My father never had such a conversation with me. The assumption in our house was that police officers (and all people in authority, for that matter) were our friends who were there to protect us. The further assumption was that if a police officer stopped me he would have a very good reason for doing so and that I’d probably be safer in jail than I would be at home under such circumstances.

So now we have the Ferguson crisis before us. I do not know what actually happened that led to the shooting of Michael Brown by Officer Darren Wilson. I do not know if justice was or was not done in the grand jury’s decision not to indict Officer Wilson. I do know that there are serious systemic issues in Ferguson that hopefully its citizens will work together on improving. I also know that the rioting and looting hurt and don’t help the situation. I know that I have serious questions about the increasing militarization of our law enforcement entities and the possible role it plays in exacerbating such situations.

But I don’t know how black people in Ferguson, Missouri feel. Shoot, I don’t know how black people anywhere feel. How could I? I’m a white man in Fitzgerald, Georgia.

Truth be told, I have to admit that I don’t know how other white people feel, either. Sometimes some of them say and do things that puzzle me just as much as did the reaction of that group of black students to the Simpson verdict. As a matter of fact, I don’t know how anybody else feels. And sometimes I’m not real sure that I really know how I feel.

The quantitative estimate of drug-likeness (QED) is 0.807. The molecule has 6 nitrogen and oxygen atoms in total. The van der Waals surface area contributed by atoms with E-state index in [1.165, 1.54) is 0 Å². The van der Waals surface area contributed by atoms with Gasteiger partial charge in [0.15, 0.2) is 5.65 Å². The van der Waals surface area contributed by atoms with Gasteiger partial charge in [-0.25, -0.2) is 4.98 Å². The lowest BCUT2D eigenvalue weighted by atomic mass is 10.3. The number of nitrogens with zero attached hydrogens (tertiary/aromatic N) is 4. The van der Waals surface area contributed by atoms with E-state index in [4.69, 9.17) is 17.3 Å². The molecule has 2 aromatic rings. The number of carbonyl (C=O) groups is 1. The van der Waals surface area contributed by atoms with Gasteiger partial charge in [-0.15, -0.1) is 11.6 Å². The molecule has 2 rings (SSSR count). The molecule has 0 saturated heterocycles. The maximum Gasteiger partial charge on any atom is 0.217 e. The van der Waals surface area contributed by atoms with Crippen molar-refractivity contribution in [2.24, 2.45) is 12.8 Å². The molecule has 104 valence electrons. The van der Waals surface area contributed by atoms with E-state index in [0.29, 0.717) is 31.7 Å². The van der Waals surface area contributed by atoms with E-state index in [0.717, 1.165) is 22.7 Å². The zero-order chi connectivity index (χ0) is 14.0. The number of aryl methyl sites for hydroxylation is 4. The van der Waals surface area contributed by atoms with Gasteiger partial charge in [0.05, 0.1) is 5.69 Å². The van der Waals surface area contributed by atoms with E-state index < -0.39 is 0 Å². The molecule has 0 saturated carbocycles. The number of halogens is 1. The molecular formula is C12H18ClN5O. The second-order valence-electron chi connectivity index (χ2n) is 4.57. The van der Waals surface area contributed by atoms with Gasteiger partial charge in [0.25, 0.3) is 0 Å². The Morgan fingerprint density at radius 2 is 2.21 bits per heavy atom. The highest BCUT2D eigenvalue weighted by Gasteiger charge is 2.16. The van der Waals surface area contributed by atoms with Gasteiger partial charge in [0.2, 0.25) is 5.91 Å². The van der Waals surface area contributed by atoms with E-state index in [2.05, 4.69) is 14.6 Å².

It seems to me that one key to improving race relations and other kinds of relations in this country is for each one of us to face up to who we are and to how our individual identity is shaped by such factors as race, economic status, education, sexuality, religion, genetics, and community. We need to understand and accept who we are, insofar as we are able to see who we are, so that we can analyze the place from which we begin to deal with situations that challenge our societal relationships and with the people involved in those situations and relationships.

As for me, I’m a white straight middle-class professional Protestant Southern male who is respected in my community so that the assumption about me of those in power is that I am not in any way a threat to anybody. While I would not go so far as to say that I’m treated with deference, I would go so far as to say that I am always given the benefit of the doubt. If it’s a close call, I can live comfortably in the knowledge that it’s probably going to go my way.

In other words, I have it made; the only way I could have it more made in this country, or at least in my part of it, would be to have more money.